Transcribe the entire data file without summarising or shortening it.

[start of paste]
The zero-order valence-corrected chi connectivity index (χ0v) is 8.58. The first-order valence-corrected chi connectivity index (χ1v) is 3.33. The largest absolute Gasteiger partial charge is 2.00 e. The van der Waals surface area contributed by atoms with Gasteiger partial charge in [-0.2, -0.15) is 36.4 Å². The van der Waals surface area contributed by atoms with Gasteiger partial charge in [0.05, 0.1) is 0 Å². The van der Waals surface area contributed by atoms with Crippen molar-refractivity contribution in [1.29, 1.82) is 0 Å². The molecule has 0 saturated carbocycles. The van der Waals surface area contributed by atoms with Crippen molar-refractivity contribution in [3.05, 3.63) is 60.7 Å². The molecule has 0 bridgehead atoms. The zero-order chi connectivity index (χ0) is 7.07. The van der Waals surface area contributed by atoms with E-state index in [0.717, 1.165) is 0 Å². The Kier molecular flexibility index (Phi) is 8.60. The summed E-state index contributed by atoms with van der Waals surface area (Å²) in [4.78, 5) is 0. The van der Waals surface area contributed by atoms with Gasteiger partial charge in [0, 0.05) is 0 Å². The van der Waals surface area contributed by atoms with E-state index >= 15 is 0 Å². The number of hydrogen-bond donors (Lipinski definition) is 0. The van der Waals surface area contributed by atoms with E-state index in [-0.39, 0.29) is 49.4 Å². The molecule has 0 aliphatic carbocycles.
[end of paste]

The zero-order valence-corrected chi connectivity index (χ0v) is 8.58. The first-order valence-corrected chi connectivity index (χ1v) is 3.33. The largest absolute Gasteiger partial charge is 2.00 e. The van der Waals surface area contributed by atoms with Gasteiger partial charge in [-0.2, -0.15) is 36.4 Å². The van der Waals surface area contributed by atoms with Gasteiger partial charge in [0.05, 0.1) is 0 Å². The van der Waals surface area contributed by atoms with Crippen molar-refractivity contribution in [1.29, 1.82) is 0 Å². The molecule has 0 saturated carbocycles. The van der Waals surface area contributed by atoms with Crippen molar-refractivity contribution in [3.05, 3.63) is 60.7 Å². The molecule has 0 bridgehead atoms. The zero-order chi connectivity index (χ0) is 7.07. The van der Waals surface area contributed by atoms with E-state index in [0.717, 1.165) is 0 Å². The Kier molecular flexibility index (Phi) is 8.60. The summed E-state index contributed by atoms with van der Waals surface area (Å²) in [4.78, 5) is 0. The van der Waals surface area contributed by atoms with Gasteiger partial charge in [0, 0.05) is 0 Å². The van der Waals surface area contributed by atoms with E-state index >= 15 is 0 Å². The number of hydrogen-bond donors (Lipinski definition) is 0. The van der Waals surface area contributed by atoms with E-state index in [-0.39, 0.29) is 49.4 Å². The molecule has 0 aliphatic carbocycles.